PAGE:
Economic Distress | The Voice 12.43: October 23, 2022

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The Voice

Economic Distress

The news coming out of Wall Street is quite dire.

Some large investment banks are faltering. Insurance companies are in trouble. The government feels compelled to intervene. Uncertainty reigns. The stock market loses value.

Other factors do not bode well. Utility costs are very high. Food costs are rising. Infrastructure is crumbling. Healthcare costs rage out of control. The dollar causes grief.

Main Street is also suffering. Small businesses are squeezed by higher costs while trying to maintain competitive pricing. Necessary credit is difficult to obtain. Debt loads on the government, on businesses, and on families make it difficult to keep up with all the rising costs.

Are we speaking of what happened in 1987? Or in 2008? And yet, in 2022, it is happening again. Everyone enjoys times of economic prosperity. But what of economic distress? What are we to understand from the situation? How can we avoid so many of the problems that have caused such distress? What does God have to say about all of this?

We can first understand that all of this did not just come out of nowhere: many decisions were made that has led to this distress. Those working with financial capital have prioritized short-term gains over long-term health. Corporations and people believed the hype about inflated valuations of companies. People have been told to put their faith in the wisdom of the untrammeled market and are induced to believe they will come out ahead in the end. What should be expected when people engage in such behavior? Paul speaks truly:

Be not deceived; God is not mocked: for whatsoever a man soweth, that shall he also reap (Galatians 6:7).

When people sow risky and reckless short-term behavior, they reap long-term turmoil and distress. This is true in economic terms as well as in behavioral terms: when one engages in risky sexual behavior, or engages in drug use, one should not be surprised when the terrible consequences of their actions come back to haunt them.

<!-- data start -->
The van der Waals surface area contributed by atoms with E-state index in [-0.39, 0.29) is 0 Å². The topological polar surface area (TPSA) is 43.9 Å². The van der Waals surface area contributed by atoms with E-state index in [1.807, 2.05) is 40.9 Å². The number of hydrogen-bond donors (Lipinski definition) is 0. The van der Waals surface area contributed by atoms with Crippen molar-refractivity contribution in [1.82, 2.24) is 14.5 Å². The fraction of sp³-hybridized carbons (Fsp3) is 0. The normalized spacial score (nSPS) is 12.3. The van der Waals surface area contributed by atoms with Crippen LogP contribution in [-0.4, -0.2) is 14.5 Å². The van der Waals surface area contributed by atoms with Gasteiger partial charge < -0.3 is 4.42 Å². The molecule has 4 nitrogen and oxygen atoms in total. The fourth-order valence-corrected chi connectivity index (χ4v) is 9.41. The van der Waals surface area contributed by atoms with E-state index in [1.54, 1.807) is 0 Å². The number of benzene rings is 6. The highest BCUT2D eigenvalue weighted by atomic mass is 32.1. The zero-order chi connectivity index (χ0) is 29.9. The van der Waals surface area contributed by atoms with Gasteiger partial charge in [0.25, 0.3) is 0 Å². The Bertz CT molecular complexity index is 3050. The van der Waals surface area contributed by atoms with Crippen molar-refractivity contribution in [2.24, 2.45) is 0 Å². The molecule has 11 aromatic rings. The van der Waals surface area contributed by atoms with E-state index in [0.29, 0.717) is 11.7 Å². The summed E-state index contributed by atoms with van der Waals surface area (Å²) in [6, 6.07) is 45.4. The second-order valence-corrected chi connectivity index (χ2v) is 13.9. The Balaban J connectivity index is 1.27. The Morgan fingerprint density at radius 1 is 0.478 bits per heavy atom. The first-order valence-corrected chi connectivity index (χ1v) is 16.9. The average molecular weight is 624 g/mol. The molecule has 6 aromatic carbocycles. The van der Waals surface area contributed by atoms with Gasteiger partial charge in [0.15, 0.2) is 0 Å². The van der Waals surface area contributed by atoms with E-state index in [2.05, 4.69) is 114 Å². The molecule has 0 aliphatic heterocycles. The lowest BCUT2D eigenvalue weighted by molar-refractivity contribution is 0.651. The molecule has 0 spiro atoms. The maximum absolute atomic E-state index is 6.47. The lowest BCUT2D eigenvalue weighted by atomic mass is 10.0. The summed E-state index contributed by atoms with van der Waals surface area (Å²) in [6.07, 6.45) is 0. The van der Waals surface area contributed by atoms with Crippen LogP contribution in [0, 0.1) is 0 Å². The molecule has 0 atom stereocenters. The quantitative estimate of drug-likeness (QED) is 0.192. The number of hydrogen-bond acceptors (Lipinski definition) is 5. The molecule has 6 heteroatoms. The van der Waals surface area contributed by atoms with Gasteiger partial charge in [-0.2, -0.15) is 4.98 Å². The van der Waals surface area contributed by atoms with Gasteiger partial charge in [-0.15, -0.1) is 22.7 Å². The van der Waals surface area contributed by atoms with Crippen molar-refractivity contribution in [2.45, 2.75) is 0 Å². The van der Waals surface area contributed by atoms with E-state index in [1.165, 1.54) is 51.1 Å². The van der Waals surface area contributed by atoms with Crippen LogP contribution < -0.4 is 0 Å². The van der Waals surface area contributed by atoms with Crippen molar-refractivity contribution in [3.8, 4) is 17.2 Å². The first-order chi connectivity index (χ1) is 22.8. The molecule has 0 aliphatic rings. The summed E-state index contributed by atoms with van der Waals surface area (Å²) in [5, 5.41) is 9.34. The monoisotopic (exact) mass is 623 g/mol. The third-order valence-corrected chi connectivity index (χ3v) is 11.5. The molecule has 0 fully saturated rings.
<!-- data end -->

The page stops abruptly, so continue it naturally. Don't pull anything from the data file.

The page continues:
We also can learn that the impact of risky and reckless behavior extends far beyond the people immediately involved. It is astounding to see large and diverse financial institutions fail or be reduced to very little on account of one aspect of their business! It does not matter how profitable other sectors may be: the whole thing goes down when one aspect collapses. The same is true in our own lives: the decisions we make do not just impact ourselves. They impact our family, our friends, and maybe people we do not even know (cf. 1 Corinthians 12:26)!

The significant levels of greed involved in the situations that have led to the economic distress is also quite telling. For too long, too many in the business world have served the pursuit of money above every other consideration. Ethics be cursed; we just want the money! Loans are intentionally offered to people who have little ability to repay so that money can be earned on fees and penalties. On the other side, people freely signed off on costly loans in their pursuit of wealth and prestige. There was so much money to be had, it seemed, that few had problems throwing caution out the window.

There is wisdom in Agur’s words:

Remove far from me falsehood and lies; Give me neither poverty nor riches; Feed me with the food that is needful for me (Proverbs 30:8).

There are difficulties with both poverty and riches, and we know full well the pangs of pain experienced by those who seek after money (1 Timothy 6:10). We cannot serve both God and money: we must decide who will be our God (Matthew 6:24).

It is quite tragic that so many people have lost their livelihoods and their savings in the recent economic distress, yet this underscores the greatest lesson we can gain from God:

Charge them that are rich in this present world, that they be not highminded, nor have their hope set on the uncertainty of riches, but on God, who giveth us richly all things to enjoy (1 Timothy 6:17).

We are easily tempted to imagine we are not the “rich in this present world”; we can always think of people who have more than we do. Nevertheless, in the grand scheme of humanity, we are quite wealthy in this present world. We are easily tempted to trust in our material resources; Paul wisely warns us we should not do so. Any wealth is uncertain. No one would ever have expected the downfall of some of the banks and corporations that have fallen, and this provides us with a needed reminder. God alone is eternal. God and His Word are the only secure foundations for life (cf. Matthew 7:24-27). The only guaranteed treasure is that which we store up in Heaven by our faithfulness to God, not whatever we place in our bank accounts (Matthew 6:19-21, 1 Timothy 6:19).

We may be in times of economic distress or economic prosperity; nevertheless, we must always remember that God alone is truly dependable, and we must live in faithfulness to Him. We cannot trust in worldly wealth, and not allow worldly concerns to choke out our spiritual trust in God (Matthew 6:19-34). Let us trust in God and store up true riches!

Ethan R. Longhenry

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